The US Air Force (USAF) has awarded a $36m contract to Rolls-Royce to update its C-130 transport fleet with the Rolls-Royce T56 Series 3.5 engine.

Under this contract, Rolls-Royce will deliver Series 3.5 kit in December to introduce the engine improvements into the USAF and US Air National Guard C-130s.

Rolls-Royce Defense Aerospace North America president Phil Burkholder said: "The T56 Series 3.5 technology has proven itself in challenging hurricane flight operations on NOAA aircraft and we are excited to launch the upgrades into the US Air Force C-130 fleet so they can achieve the same benefits.

"The improved fuel economy and enhanced performance demonstrate the value from the Series 3.5 upgrade, operators will benefit from lower operating costs and improved reliability."

This upgrade will enable T56 engines to operate at reduced temperatures and extend part life as well as enhance reliability by 22%.

In addition, the Series 3.5 upgrade will offer improved ‘hot and high’ performance, the company stated.

The Series 3.5 can be installed on T56 engines on either C-130 or P-3 legacy aircraft and also added during regular overhauls.

"The improved fuel economy and enhanced performance demonstrate the value from the Series 3.5 upgrade."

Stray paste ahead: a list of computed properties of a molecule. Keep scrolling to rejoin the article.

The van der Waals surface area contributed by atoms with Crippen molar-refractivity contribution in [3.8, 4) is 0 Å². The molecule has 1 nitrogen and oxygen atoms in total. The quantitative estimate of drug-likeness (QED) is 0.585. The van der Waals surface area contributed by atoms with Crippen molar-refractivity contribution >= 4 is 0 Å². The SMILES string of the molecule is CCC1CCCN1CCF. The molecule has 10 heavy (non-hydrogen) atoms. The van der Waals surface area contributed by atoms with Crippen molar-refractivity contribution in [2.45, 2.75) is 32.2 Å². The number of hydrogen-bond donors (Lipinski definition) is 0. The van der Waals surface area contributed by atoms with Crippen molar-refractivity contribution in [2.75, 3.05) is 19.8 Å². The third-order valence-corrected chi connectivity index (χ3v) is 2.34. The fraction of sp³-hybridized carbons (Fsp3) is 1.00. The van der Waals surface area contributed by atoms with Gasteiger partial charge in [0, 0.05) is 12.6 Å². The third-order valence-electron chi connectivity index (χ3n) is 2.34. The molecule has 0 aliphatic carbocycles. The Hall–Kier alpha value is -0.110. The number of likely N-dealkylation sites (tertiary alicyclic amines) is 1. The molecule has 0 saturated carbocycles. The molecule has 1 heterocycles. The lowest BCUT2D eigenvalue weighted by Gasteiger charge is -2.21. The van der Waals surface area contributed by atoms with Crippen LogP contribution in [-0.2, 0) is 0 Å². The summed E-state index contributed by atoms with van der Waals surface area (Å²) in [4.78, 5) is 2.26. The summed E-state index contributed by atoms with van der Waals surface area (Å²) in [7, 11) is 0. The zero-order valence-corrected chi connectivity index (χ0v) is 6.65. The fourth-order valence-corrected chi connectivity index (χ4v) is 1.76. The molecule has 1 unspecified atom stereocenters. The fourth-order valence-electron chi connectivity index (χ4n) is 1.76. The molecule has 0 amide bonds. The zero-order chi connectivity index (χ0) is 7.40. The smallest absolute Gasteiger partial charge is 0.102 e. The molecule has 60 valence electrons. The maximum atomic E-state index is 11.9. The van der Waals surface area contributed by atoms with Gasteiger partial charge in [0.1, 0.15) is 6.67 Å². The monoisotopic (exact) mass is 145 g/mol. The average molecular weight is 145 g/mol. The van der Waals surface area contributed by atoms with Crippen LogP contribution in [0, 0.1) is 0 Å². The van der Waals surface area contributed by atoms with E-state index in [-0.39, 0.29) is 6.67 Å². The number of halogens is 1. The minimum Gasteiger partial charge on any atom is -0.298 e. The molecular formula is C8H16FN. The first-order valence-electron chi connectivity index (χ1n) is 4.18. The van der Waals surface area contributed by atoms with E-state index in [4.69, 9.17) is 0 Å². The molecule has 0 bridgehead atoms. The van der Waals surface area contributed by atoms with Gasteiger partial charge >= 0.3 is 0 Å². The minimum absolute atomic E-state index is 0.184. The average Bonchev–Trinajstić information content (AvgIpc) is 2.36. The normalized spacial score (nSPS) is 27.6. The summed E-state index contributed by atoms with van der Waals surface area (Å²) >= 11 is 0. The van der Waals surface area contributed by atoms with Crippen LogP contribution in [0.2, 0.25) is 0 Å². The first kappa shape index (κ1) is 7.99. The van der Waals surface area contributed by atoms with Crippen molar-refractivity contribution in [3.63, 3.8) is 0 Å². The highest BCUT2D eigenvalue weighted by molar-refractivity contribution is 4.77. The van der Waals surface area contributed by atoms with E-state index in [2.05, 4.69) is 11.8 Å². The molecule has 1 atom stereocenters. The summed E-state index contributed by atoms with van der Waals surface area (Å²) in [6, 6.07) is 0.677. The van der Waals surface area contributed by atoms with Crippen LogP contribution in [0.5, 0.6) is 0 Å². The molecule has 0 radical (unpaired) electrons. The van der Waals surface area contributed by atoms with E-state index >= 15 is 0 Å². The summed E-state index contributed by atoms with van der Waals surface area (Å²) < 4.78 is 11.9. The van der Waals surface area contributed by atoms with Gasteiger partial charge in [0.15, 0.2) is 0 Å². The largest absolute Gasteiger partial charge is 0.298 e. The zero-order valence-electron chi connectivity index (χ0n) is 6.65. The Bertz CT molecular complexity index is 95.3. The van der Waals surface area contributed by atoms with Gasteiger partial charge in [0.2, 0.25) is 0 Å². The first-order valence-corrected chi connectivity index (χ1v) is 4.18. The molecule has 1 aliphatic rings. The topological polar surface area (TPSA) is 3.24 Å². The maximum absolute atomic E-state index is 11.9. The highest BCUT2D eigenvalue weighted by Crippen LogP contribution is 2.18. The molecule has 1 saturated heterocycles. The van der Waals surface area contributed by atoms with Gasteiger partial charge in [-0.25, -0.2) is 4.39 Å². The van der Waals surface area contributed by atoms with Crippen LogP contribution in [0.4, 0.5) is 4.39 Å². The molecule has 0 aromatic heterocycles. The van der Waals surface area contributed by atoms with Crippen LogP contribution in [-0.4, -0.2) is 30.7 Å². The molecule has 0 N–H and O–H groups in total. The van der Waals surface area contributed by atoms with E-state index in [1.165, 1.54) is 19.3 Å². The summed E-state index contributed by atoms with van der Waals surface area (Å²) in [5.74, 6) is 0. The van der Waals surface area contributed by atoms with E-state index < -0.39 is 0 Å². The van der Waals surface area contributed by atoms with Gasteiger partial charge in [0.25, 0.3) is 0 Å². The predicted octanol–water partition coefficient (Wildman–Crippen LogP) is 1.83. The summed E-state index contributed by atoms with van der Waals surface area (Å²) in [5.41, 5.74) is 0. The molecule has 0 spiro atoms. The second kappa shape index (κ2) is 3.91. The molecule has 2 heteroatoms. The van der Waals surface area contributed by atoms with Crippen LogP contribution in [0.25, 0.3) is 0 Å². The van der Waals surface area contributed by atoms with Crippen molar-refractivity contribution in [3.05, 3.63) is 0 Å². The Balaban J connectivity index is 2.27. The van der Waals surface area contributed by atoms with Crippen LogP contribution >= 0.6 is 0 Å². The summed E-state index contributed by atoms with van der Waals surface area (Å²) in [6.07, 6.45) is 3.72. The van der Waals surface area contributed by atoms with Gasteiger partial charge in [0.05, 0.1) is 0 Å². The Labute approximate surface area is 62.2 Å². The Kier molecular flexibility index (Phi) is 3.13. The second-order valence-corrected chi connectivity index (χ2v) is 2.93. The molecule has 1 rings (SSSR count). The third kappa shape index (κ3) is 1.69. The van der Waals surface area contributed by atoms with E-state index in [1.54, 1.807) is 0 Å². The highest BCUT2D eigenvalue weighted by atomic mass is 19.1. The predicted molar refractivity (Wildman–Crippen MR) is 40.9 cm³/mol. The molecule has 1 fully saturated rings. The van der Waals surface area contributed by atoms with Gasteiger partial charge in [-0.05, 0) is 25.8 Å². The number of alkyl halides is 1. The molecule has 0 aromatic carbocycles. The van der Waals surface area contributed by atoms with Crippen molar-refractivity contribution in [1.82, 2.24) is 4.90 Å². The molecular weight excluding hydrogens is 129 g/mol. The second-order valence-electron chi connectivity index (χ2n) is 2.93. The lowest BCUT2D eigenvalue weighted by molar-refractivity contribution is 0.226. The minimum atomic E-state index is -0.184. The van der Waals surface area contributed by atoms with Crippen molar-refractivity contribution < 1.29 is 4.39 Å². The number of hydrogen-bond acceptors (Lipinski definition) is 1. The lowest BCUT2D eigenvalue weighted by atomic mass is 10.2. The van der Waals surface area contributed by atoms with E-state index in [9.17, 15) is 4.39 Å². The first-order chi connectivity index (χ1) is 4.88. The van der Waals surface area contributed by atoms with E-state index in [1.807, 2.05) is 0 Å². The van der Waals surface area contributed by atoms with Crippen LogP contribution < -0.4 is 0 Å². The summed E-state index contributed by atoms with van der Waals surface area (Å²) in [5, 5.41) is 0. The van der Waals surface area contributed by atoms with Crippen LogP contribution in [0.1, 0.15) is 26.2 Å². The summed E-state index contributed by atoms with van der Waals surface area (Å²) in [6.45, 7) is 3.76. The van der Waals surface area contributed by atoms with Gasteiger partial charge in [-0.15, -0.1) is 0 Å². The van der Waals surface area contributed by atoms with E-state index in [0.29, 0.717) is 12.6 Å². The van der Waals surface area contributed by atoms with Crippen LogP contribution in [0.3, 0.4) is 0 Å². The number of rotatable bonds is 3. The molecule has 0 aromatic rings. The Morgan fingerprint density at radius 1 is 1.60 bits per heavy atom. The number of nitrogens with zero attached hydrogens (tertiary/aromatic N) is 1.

Built by Lockheed Martin, the C-130 Hercules is a four-engine turboprop military transport aircraft designed to support airborne assault, search-and-rescue, scientific research support, weather reconnaissance, maritime patrol and aerial firefighting missions.

Powered by four Allison AE2100D3 turboprop engines, the heavy-lift tactical cargo and personnel transport aircraft is capable of accommodating a payload of up to 20t, or more than 90 passengers.

According to Rolls-Royce, the T56 Series 3.5 engine improvement package has already completed all requirements for USAF qualification on the C-130.

The USAF estimates that the engine enhancement of C-130 would save $2bn in addition to extending the fleet life.

Image: A USAF C-130E Hercules flies over the Atlantic Ocean. Photo: courtesy of US Air Force photo by Tech. Sgt. Howard Blair.